There are several typical algorithms for ICA, such as FastICA, joint approximate diagonalization of eigenmatrices (JADE), fourth-order blind identification (FOBI) et al. Among these algorithms, FastICA has high convergence speed and satisfactory performance in a wide variety of applications and is one of the most popular iterative methods for ICA. There are three types of FastICA algorithms, which are separately based on negentropy, based on kurtosis, and based on likelihood. A fast fixed-point algorithm based on negentropy will be introduced briefly [15, 16].

Suggesting the following fixed-point iteration:where z is the whitened data, is an initial vector, is the derivative of nonquadratic function G. The can be chosen fromwhere is some suitable constant, often taken as .

Add , multiplied by some constant α, on both sides of equation (6) without modifying the fixed points and get following equation.where the coefficient α can be found using an approximative Newton method.

According to the Lagrange conditions, the optima of under the constraint are obtained at points where the gradient of the Lagrangian is zero:where is a constant.

Denoting the function on the left-hand side of equation (9) by F, its gradient can be obtained as follows:

The first term of equation (10) can be approximated as follows:

Therefore, the approximative Newton iteration can be obtained as follows:

Multiply both sides of equation (12) by and simplified equation can be obtained as follows:

Equation (13) is the basic fixed-point iteration in FastICA.

2.4. Process of the Noise Source Identification of the Carpet Tufting Machine

The schematic of the noise source identification of the carpet tufting machine is illustrated in Figure 3. Because the vibration can generate the noise, noise source should have a relationship with the vibration source. The vibration signals of the main components of the carpet tufting machine are measured with a fiber laser vibrometer to identify the main noise sources. In the noise signal analysis, an adaptive mode decomposition method EEMD, a source number estimation method AIC, and an independent component analysis algorithm FastICA are combined to form a single channel blind source separation method EEMD-AIC-FastICA. The single channel blind source separation method can separate the single channel noise signal into several independent components (ICs). By comparing the time-frequency analysis results of the ICs and the vibration signals of main components, the main noise sources can be identified.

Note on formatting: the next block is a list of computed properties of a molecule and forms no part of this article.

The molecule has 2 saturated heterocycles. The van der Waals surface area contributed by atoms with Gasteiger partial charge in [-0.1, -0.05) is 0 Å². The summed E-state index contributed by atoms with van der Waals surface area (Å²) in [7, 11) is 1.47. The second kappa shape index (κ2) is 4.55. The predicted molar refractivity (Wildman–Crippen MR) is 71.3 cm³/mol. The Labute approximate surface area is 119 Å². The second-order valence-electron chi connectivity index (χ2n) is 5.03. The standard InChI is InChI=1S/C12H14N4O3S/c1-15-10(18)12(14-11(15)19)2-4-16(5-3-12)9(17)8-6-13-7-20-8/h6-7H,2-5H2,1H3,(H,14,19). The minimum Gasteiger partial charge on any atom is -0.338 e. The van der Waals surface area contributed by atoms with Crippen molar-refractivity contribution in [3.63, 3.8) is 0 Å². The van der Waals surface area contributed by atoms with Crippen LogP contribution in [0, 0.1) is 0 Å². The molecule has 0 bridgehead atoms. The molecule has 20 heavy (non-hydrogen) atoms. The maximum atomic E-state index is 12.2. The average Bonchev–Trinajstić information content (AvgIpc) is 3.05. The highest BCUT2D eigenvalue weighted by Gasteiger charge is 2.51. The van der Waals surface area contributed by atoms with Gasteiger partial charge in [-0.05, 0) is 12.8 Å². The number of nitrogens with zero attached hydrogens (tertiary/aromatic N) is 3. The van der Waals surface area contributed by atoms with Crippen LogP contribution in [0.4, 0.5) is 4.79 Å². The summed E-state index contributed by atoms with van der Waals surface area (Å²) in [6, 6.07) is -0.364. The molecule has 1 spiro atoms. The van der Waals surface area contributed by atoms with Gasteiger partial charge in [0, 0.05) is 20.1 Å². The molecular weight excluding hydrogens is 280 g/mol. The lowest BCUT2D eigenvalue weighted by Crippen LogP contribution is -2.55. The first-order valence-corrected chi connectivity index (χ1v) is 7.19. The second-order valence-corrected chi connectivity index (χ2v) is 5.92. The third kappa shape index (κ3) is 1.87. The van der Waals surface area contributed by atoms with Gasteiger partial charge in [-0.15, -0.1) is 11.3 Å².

3. Noise Source Identification of the Carpet Tufting Machine

3.1. Structure of the Carpet Tufting Machine

A typical carpet tufting machine structure diagram is shown in Figure 4. The typical carpet tufting machine uses four-bar linkage based on eccentric mode to implement reciprocating motion of tufting needles and hooks [17].

3.2. Vibration Measurement and Analysis of the Main Components

Because there is a little prior knowledge about the main noise sources of the carpet tufting machine and the noise is generated by the vibration, the vibration signals of the main components of the carpet tufting machine are measured with a fiber laser vibrometer. The vibration test arrangement is shown in Figure 5 and the six main test positions are shown in Figure 6. The vibration signals of the main components are analyzed in the time domain, frequency domain, and time-frequency domain. The analysis results are shown in Figures 79.

3.3. Noise Signal Acquisition

A typical 4-meter-wide carpet tufting machine was chosen as a noise signal acquisition object. A BK 4961 microphone was located at a textile worker’s standing area. The measuring position was 1.0 meter away from a carpet tufting machine, and the height was 1.6 meter. The sampling frequency was 51200 Hz, and the spindle motor rotation speed was 360 rpm. Figure 10 shows the noise acquisition arrangement and Figure 11 shows the time-domain map of one second of noise signal.

3.4. Noise Signal EEMD Decomposition